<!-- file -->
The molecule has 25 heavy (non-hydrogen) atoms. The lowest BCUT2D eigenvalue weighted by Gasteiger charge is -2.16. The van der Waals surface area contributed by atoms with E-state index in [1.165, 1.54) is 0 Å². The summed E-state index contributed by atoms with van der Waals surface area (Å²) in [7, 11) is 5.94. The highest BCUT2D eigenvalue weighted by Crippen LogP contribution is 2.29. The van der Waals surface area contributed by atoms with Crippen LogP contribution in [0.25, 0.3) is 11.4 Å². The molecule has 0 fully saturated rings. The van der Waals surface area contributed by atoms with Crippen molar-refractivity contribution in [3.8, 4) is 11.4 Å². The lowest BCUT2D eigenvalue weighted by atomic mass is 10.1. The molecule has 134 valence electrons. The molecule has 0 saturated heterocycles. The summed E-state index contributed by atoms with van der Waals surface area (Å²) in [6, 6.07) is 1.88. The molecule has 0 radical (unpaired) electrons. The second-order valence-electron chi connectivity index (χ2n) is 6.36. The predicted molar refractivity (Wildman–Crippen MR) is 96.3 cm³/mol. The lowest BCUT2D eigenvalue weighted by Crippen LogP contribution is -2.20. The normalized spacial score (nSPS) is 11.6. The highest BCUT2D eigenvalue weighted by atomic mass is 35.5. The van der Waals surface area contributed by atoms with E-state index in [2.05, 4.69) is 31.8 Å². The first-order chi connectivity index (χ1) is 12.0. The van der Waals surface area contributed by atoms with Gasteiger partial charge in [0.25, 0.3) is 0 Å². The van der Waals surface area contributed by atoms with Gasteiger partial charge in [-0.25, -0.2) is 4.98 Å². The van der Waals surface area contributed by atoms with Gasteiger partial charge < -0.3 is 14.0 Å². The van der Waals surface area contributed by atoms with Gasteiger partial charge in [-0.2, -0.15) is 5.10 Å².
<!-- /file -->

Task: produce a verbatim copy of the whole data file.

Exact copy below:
The molecule has 25 heavy (non-hydrogen) atoms. The lowest BCUT2D eigenvalue weighted by Gasteiger charge is -2.16. The van der Waals surface area contributed by atoms with E-state index in [1.165, 1.54) is 0 Å². The summed E-state index contributed by atoms with van der Waals surface area (Å²) in [7, 11) is 5.94. The highest BCUT2D eigenvalue weighted by Crippen LogP contribution is 2.29. The van der Waals surface area contributed by atoms with Crippen LogP contribution in [0.25, 0.3) is 11.4 Å². The molecule has 0 fully saturated rings. The van der Waals surface area contributed by atoms with Crippen molar-refractivity contribution in [3.8, 4) is 11.4 Å². The lowest BCUT2D eigenvalue weighted by atomic mass is 10.1. The molecule has 134 valence electrons. The molecule has 0 saturated heterocycles. The summed E-state index contributed by atoms with van der Waals surface area (Å²) in [6, 6.07) is 1.88. The molecule has 0 radical (unpaired) electrons. The second-order valence-electron chi connectivity index (χ2n) is 6.36. The predicted molar refractivity (Wildman–Crippen MR) is 96.3 cm³/mol. The lowest BCUT2D eigenvalue weighted by Crippen LogP contribution is -2.20. The normalized spacial score (nSPS) is 11.6. The highest BCUT2D eigenvalue weighted by atomic mass is 35.5. The van der Waals surface area contributed by atoms with E-state index in [2.05, 4.69) is 31.8 Å². The first-order chi connectivity index (χ1) is 12.0. The van der Waals surface area contributed by atoms with Gasteiger partial charge in [0.25, 0.3) is 0 Å². The van der Waals surface area contributed by atoms with Gasteiger partial charge in [-0.25, -0.2) is 4.98 Å². The van der Waals surface area contributed by atoms with Gasteiger partial charge < -0.3 is 14.0 Å². The van der Waals surface area contributed by atoms with Gasteiger partial charge in [-0.2, -0.15) is 5.10 Å².